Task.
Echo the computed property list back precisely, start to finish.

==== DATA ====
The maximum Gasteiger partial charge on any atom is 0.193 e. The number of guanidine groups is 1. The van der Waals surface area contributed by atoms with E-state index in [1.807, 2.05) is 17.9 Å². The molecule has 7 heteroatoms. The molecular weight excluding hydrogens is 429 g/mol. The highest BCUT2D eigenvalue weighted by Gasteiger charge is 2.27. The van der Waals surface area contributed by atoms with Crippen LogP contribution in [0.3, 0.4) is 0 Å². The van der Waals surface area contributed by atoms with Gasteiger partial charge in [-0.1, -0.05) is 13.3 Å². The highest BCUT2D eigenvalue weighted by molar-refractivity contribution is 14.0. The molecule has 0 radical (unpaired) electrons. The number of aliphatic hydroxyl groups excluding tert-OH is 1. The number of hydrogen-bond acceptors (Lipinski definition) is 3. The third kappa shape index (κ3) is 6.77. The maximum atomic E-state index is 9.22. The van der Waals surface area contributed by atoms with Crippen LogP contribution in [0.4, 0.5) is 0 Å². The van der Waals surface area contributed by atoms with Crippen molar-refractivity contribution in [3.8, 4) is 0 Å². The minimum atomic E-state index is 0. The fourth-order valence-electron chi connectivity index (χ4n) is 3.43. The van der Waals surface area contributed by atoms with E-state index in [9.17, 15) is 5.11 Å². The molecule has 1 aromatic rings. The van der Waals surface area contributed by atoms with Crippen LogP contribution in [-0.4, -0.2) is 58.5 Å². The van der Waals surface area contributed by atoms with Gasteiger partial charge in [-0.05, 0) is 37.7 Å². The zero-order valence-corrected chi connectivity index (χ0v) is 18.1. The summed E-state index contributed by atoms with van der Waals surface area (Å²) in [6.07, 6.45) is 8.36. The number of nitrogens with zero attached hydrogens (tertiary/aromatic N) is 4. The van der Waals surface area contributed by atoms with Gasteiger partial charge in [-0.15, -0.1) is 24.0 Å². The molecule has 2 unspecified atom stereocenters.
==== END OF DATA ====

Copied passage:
The maximum Gasteiger partial charge on any atom is 0.193 e. The number of guanidine groups is 1. The van der Waals surface area contributed by atoms with E-state index in [1.807, 2.05) is 17.9 Å². The molecule has 7 heteroatoms. The molecular weight excluding hydrogens is 429 g/mol. The highest BCUT2D eigenvalue weighted by Gasteiger charge is 2.27. The van der Waals surface area contributed by atoms with Crippen LogP contribution in [0.3, 0.4) is 0 Å². The van der Waals surface area contributed by atoms with Gasteiger partial charge in [-0.1, -0.05) is 13.3 Å². The highest BCUT2D eigenvalue weighted by molar-refractivity contribution is 14.0. The molecule has 0 radical (unpaired) electrons. The number of aliphatic hydroxyl groups excluding tert-OH is 1. The number of hydrogen-bond acceptors (Lipinski definition) is 3. The third kappa shape index (κ3) is 6.77. The maximum atomic E-state index is 9.22. The van der Waals surface area contributed by atoms with Crippen LogP contribution in [0.4, 0.5) is 0 Å². The van der Waals surface area contributed by atoms with Crippen molar-refractivity contribution in [3.8, 4) is 0 Å². The minimum atomic E-state index is 0. The fourth-order valence-electron chi connectivity index (χ4n) is 3.43. The van der Waals surface area contributed by atoms with E-state index in [9.17, 15) is 5.11 Å². The molecule has 1 aromatic rings. The van der Waals surface area contributed by atoms with Crippen LogP contribution in [-0.4, -0.2) is 58.5 Å². The van der Waals surface area contributed by atoms with Gasteiger partial charge in [-0.05, 0) is 37.7 Å². The zero-order valence-corrected chi connectivity index (χ0v) is 18.1. The summed E-state index contributed by atoms with van der Waals surface area (Å²) in [6.07, 6.45) is 8.36. The number of nitrogens with zero attached hydrogens (tertiary/aromatic N) is 4. The van der Waals surface area contributed by atoms with Gasteiger partial charge in [-0.15, -0.1) is 24.0 Å². The molecule has 2 unspecified atom stereocenters.